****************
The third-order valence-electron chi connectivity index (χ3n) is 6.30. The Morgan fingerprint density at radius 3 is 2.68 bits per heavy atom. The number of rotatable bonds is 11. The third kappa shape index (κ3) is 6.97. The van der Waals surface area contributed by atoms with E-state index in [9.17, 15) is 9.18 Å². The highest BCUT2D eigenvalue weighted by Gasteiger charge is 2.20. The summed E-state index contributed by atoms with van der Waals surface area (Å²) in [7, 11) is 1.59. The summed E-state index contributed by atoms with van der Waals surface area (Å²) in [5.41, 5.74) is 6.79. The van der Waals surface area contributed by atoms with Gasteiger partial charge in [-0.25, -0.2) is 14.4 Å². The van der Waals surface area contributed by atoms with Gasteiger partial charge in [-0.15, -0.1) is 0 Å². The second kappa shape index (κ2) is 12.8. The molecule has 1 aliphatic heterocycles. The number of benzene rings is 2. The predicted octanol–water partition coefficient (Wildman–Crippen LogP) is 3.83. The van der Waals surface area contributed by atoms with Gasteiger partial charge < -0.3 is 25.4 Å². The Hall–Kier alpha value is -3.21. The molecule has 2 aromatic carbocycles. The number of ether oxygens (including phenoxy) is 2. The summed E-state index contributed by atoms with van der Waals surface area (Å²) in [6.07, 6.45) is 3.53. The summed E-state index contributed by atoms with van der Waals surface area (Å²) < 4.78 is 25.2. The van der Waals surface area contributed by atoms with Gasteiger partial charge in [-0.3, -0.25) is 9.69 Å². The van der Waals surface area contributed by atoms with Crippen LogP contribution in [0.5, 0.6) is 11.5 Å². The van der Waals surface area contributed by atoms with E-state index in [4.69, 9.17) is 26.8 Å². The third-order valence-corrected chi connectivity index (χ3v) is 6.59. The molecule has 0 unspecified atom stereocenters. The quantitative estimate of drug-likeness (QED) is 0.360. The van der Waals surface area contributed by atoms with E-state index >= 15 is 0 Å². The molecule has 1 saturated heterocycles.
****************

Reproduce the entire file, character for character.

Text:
The third-order valence-electron chi connectivity index (χ3n) is 6.30. The Morgan fingerprint density at radius 3 is 2.68 bits per heavy atom. The number of rotatable bonds is 11. The third kappa shape index (κ3) is 6.97. The van der Waals surface area contributed by atoms with E-state index in [9.17, 15) is 9.18 Å². The highest BCUT2D eigenvalue weighted by Gasteiger charge is 2.20. The summed E-state index contributed by atoms with van der Waals surface area (Å²) in [7, 11) is 1.59. The summed E-state index contributed by atoms with van der Waals surface area (Å²) in [5.41, 5.74) is 6.79. The van der Waals surface area contributed by atoms with Gasteiger partial charge in [-0.25, -0.2) is 14.4 Å². The van der Waals surface area contributed by atoms with Gasteiger partial charge in [-0.15, -0.1) is 0 Å². The second kappa shape index (κ2) is 12.8. The molecule has 1 aliphatic heterocycles. The number of benzene rings is 2. The predicted octanol–water partition coefficient (Wildman–Crippen LogP) is 3.83. The van der Waals surface area contributed by atoms with Gasteiger partial charge < -0.3 is 25.4 Å². The Hall–Kier alpha value is -3.21. The molecule has 2 aromatic carbocycles. The number of ether oxygens (including phenoxy) is 2. The summed E-state index contributed by atoms with van der Waals surface area (Å²) in [6.07, 6.45) is 3.53. The summed E-state index contributed by atoms with van der Waals surface area (Å²) < 4.78 is 25.2. The van der Waals surface area contributed by atoms with Gasteiger partial charge in [-0.3, -0.25) is 9.69 Å². The van der Waals surface area contributed by atoms with Crippen LogP contribution in [0.5, 0.6) is 11.5 Å². The van der Waals surface area contributed by atoms with E-state index in [4.69, 9.17) is 26.8 Å². The third-order valence-corrected chi connectivity index (χ3v) is 6.59. The molecule has 0 unspecified atom stereocenters. The quantitative estimate of drug-likeness (QED) is 0.360. The van der Waals surface area contributed by atoms with E-state index >= 15 is 0 Å². The molecule has 1 saturated heterocycles.